The present invention also includes kits for preparing the polysaccharide-protein Schiff base conjugates. The kit can be in any configuration well known to those of ordinary skill in the art. Preferably, the kit contains an oxidizing agent for oxidation of the polysaccharide, a protein carrier, and a macromolecular crowding agent. The oxidizing agent is preferably a glycol cleaving agent such as tetra-acetate, periodic acid, or sodium periodate. The macromolecular crowding agent is preferably a soluble linear polymer selected from the group consisting of polyvinylpyrrolidone, polyethylene glycol, dextran, nonylphenol-ethoxylates, polyvinyl alcohol, and mixtures thereof. Most preferably, the macromolecular crowding agent is a mixture of polyvinylpyrrolidone and polyethylene glycol.
Useful polysaccharides include, but are not limited to, those derived from Haemophilus influenza, pneumococci, meningococci, β-hemolytic streptococci, Escherichia coli, Pseudomonas aeruginosa, Klebsiella, and Vibrio cholerae. Preferred proteins include, but are not limited to, tetanus toxoid, diphtheria toxoid, Neisseria meningitidis outer membrane protein, nontoxic cross-reacting mutant of diphtheria toxin, a protein derived from bacteria, or a synthetic protein containing lysine residues.
Accordingly, it is an object of the present invention to provide a rapid, inexpensive method for the preparation of polysaccharide-protein conjugates.
It is a further object of the present invention to provide a method for the preparation of stable, immunogenic polysaccharide-protein conjugates.
The term "Schiff base" is defined herein as any of a class of derivatives of the condensation of aldehydes with primary amines.
A method for making a polysaccharide-protein conjugate by combining an oxidized polysaccharide with a protein in the presence of a macromolecular crowding agent is described herein. Preferably, the conjugate is immunogenic and is useful as a vaccine. Alternatively, the conjugate is useful for in vitro research and diagnostics wherein the protein portion of the polysaccharide-protein conjugate is labeled with a detectable label, such as fluorescein or a radiolabel, in accordance with methods well known to those skilled in the art, and the labeled conjugate is added to a biological sample or cell culture for the analysis of polysaccharide structure and function. Most preferably the conjugate is useful as a pediatric vaccine for the immunization of human infants. Alternatively, the conjugate may be used as a veterinary vaccine for the immunization of young animals.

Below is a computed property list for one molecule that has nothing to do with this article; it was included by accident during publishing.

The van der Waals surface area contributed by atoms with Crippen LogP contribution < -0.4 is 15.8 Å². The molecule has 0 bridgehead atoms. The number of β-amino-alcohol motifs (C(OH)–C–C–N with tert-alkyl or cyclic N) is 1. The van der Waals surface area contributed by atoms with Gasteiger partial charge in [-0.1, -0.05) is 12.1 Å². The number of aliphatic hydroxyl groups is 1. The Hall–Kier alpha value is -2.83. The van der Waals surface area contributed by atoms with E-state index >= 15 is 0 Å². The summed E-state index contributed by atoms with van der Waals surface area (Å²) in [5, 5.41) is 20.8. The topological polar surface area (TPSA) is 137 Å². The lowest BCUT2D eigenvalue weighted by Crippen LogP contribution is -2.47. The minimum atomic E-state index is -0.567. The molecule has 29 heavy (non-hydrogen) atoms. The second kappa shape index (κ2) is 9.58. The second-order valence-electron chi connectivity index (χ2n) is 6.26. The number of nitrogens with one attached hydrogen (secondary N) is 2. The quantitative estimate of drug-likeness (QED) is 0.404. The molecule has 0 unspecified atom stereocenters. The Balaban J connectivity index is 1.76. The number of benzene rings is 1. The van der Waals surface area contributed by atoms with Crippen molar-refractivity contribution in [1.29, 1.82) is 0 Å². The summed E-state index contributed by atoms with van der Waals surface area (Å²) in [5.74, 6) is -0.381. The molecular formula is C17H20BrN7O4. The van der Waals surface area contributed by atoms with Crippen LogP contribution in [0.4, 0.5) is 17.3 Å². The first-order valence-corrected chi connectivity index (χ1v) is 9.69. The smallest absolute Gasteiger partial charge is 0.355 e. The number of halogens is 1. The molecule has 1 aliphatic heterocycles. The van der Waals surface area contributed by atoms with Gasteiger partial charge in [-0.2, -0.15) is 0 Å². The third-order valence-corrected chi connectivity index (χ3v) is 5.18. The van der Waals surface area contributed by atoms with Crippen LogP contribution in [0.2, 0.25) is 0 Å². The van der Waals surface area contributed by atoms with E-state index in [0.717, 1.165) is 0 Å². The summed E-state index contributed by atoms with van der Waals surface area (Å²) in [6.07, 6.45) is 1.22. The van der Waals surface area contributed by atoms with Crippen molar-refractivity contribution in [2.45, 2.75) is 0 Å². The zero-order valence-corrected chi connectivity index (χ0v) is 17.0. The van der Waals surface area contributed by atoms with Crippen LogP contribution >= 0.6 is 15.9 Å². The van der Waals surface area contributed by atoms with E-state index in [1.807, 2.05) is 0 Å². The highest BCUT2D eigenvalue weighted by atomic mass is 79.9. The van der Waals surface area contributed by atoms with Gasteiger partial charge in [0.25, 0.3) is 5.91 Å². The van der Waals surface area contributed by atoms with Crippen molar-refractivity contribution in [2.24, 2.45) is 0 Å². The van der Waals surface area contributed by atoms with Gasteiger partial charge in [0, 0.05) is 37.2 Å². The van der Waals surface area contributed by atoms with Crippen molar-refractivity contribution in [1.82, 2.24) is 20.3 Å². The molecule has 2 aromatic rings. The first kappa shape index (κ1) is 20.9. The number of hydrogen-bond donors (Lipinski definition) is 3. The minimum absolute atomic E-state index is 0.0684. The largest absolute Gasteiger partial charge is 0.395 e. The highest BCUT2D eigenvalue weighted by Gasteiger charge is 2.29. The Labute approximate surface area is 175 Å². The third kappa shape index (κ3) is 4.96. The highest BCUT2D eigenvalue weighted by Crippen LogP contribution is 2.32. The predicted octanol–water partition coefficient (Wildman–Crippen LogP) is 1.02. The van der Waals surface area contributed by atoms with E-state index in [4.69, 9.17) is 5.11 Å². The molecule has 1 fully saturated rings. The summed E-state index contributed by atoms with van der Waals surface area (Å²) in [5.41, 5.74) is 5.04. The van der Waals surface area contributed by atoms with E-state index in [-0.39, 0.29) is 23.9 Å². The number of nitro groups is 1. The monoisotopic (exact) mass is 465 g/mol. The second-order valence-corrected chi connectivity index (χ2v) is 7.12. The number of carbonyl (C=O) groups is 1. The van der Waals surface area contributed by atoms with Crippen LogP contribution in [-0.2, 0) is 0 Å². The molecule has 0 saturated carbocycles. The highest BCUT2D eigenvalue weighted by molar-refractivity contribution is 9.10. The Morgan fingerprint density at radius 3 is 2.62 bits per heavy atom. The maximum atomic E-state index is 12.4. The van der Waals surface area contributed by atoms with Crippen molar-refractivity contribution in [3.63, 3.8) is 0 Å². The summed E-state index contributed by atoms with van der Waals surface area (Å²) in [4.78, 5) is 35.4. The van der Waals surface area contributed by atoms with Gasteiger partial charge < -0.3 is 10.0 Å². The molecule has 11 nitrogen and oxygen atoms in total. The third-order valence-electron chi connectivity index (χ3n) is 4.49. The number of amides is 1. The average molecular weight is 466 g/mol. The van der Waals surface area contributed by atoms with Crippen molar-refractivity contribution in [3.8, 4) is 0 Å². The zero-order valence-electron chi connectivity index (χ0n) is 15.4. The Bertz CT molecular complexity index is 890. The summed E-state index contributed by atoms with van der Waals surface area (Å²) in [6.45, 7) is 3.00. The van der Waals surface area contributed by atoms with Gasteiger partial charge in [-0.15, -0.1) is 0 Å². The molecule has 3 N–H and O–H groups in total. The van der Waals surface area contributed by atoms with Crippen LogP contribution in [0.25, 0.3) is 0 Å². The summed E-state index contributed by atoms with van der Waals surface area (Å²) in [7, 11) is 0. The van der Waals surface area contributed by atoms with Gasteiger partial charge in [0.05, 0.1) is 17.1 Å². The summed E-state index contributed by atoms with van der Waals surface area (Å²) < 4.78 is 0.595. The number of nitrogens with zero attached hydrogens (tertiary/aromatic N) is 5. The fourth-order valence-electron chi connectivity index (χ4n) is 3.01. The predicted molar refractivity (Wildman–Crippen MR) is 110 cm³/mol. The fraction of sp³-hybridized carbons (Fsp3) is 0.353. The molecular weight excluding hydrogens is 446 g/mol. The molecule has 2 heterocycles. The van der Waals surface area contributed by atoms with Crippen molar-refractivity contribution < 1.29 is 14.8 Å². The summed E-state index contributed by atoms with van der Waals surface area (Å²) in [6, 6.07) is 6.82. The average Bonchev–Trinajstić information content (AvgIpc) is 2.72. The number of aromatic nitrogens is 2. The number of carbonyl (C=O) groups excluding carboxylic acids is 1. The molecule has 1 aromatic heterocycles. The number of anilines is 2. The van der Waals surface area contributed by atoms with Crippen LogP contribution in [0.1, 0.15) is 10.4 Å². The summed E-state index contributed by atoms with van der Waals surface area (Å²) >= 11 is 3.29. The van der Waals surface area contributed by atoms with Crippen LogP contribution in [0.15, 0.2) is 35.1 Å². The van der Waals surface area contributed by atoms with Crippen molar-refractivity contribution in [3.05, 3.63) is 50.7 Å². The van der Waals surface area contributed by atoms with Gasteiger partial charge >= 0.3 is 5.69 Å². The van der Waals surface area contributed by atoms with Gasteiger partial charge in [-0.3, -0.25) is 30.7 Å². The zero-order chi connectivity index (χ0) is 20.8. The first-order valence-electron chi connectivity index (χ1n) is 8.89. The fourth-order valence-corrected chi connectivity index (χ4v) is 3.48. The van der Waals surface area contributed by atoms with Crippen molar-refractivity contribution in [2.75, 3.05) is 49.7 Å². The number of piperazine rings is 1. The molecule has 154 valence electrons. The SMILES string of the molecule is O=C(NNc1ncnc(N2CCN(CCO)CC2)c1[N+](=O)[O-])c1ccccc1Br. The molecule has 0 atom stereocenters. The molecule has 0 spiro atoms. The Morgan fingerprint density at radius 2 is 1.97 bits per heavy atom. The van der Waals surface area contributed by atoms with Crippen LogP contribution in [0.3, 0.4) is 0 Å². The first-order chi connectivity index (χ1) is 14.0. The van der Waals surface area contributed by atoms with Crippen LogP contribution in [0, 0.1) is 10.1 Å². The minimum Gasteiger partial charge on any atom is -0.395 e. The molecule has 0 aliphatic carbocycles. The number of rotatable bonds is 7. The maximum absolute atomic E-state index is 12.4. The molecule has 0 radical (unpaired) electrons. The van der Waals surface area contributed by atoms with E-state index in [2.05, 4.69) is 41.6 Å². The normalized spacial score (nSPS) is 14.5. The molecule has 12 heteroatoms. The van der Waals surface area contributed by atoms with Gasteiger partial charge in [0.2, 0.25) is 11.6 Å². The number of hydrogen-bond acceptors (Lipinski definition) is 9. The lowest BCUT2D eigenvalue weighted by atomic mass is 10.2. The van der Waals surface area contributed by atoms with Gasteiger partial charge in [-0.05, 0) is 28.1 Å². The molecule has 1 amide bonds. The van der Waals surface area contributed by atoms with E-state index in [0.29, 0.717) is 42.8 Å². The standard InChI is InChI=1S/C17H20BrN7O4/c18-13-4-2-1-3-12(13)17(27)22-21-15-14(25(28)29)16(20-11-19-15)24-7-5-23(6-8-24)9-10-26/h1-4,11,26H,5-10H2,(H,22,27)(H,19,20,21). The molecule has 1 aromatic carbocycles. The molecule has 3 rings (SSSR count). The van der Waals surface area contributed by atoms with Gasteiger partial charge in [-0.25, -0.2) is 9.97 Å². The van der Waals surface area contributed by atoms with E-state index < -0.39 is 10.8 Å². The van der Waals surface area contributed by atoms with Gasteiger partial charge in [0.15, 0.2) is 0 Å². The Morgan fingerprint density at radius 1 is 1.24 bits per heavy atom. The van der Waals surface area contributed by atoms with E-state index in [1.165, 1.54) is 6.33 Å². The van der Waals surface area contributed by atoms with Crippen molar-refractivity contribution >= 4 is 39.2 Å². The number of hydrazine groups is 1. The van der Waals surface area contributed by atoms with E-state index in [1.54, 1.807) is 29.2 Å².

The polysaccharide of the protein-polysaccharide conjugate is one that includes an oxidizable terminal aldehyde group capable of reacting with an amino group of a protein to form a Schiff base. The polysaccharide is preferably a bacterial antigen capable of inducing an immune response when coupled to a protein carrier. Useful polysaccharides include, but are not limited to, those derived from Haemophilus influenza, pneumococci, meningococci, β-hemolytic streptococci, Escherichia coli, Pseudomonas aeruginosa, Klebsiella, and Vibrio cholerae. Most preferably, the polysaccharide is one that is incapable of inducing an effective immune response in infants when administered alone, but produces a T lymphocyte-dependent immune response when coupled to a protein carrier and administered to infants. The protein may be any physiologically tolerated protein having a free amino group. Preferred proteins include, but are not limited to, tetanus toxoid, diphtheria toxoid, Neisseria meningitidis outer membrane protein, nontoxic cross-reacting mutant of diphtheria toxin, a protein derived from bacteria, or a synthetic protein containing lysine residues. The protein may be derived from the same source as the polysaccharide.
In accordance with the method, the polysaccharide is oxidized by incubating the polysaccharide with an oxidizing reagent. Preferably, the incubation is performed at room temperature for a sufficient amount of time to cause oxidation, most preferably between 15 and 45 minutes. The oxidizing agent may be any glycol cleaving agent capable of introducing an aldehyde. Preferably, the glycol cleaving agent is an oxidizing agent such as lead tetra-acetate, periodic acid, or sodium periodate. Most preferably, the glycol cleaving agent is sodium periodate. The glycol cleaving agent is then quenched by the addition of a quenching reagent. Preferably, the quenching reagent is an alcohol containing a gem-hydroxyl group such as ethylene glycol.